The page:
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The management of postoperative pain is a challenging concern for the perioperative health care providers. The most important scientific societies interested either in pain, in surgery, and several others, including the ones supporting the scientific aspects of nursing worldwide have largely debated this topic in the last decades. The majority of them has produced guidelines either general or for specific aspects of the topic. So, at the moment the literature is plenty of important and well-done guidelines, but still the patients affording a surgical intervention are not completely well treated. Certainly, knowledge of the topic is better than it was 30-40 years ago but we are still far from optimal. More and more problems emerge and each of them requires a specific approach.

The ancient attitude of complete disinterest in this topic, especially on the part of surgeons, has gradually been replaced by important issues such as the absolute indispensability of an optimal organization of the service, in order to guarantee sufficient and continuous analgesia. The next step concerned the quality of the analgesics to be administered and/or the combination of different methodologies to obtain patient satisfaction.

The so-called “opioid crisis”, an almost exclusively American phenomenon, has unleashed a real hurricane in treatment, with an almost total refusal to use this important class of analgesic drugs in postoperative patients. Today the positions are less drastic, having obtained data regarding the real extent of the problem and being less worried; although there are still some who are convinced that the total abolition of post-operative opioids represents the only possibility to prevent potential drug addiction post-surgery.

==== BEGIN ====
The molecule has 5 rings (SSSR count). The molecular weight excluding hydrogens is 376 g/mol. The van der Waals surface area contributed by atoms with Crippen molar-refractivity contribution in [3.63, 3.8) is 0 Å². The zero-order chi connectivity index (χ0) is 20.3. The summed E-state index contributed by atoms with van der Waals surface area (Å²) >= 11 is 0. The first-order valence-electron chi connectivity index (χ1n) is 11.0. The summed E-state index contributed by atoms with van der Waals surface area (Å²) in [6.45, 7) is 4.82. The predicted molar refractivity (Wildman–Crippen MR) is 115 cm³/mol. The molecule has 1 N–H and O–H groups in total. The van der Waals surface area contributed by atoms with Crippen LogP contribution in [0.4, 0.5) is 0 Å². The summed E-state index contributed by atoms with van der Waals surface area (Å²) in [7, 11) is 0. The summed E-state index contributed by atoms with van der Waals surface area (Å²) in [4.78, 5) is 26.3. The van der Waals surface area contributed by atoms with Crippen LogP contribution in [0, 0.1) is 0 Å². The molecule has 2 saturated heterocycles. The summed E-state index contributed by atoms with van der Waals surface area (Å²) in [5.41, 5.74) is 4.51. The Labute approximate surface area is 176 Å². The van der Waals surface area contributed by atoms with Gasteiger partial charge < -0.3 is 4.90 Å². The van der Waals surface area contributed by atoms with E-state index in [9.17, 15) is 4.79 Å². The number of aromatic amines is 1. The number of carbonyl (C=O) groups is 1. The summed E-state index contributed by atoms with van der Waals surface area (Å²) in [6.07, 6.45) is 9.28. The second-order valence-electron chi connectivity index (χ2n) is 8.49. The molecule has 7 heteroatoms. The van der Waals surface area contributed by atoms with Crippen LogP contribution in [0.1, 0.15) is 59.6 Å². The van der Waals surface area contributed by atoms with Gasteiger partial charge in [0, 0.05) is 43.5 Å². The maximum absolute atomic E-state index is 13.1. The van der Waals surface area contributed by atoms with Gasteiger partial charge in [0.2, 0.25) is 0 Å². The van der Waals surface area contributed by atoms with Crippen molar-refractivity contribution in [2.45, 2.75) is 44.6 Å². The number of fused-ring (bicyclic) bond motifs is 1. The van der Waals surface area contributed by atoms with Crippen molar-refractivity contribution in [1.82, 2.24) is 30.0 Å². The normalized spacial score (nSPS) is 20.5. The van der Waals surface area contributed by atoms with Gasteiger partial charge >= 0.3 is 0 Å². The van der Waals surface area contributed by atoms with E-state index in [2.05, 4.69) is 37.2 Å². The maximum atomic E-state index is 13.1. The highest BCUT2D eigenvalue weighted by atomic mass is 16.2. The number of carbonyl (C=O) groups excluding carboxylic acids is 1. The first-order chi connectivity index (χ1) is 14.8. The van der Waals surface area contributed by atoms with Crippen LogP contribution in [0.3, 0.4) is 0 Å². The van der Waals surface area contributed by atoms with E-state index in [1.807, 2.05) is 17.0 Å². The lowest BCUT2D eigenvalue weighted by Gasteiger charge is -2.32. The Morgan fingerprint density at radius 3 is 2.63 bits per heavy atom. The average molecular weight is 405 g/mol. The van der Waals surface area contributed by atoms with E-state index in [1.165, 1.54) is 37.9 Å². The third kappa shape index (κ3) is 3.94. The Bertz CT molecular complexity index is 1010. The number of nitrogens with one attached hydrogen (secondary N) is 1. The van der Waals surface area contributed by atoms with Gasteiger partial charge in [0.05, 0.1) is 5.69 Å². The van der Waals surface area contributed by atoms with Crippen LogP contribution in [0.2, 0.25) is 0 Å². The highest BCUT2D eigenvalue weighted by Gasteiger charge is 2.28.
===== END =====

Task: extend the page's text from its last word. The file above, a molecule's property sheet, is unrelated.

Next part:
Other aspects are decidedly more interesting for those interested in the well-being of patients undergoing surgery. The chronicity of untreated or poorly treated acute pain is undoubtedly a very hot topic.

The surgical approach to diseases has also changed, especially with the introduction of new technologies, which have effectively revolutionized surgery. Among other interesting aspects, the evident increase in day-hospital interventions emerges. How to treat postoperative pain in those patients is a very attractive topic, from a scientific and clinical point of view, given that those patients are often discharged from hospital without adequate analgesia. This causes a high incidence of post-operative hospital readmissions solely due to persistent or intolerable pain on the part of the patient.

The Fondazione Internazionale Menarini (FIM) felt it was important to organize a cultural and educational event that explored these various themes. We all hope that the organized program can satisfy some of the needs also present in this geographical area. This in the exclusive interest of the patients who are in our thoughts and to whom we direct all our scientific and educational attention. We are honored that FIM wanted the Paolo Procacci Foundation and FEDELAT as “travel companions” in this initiative. All together, we hope that the event, which brings together experts from various parts of the world, will be of interest to you.

Marco Narvaez Tamayo
Giustino Varrassi


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Fondazione Menarini
Fondazione Menarini, Centro Direzionale Milanofiori 20089 Rozzano (MI) - Edificio L - Strada 6
Tel. +39 02 55308110 Fax +39 02 55305739 C.F. 94265730484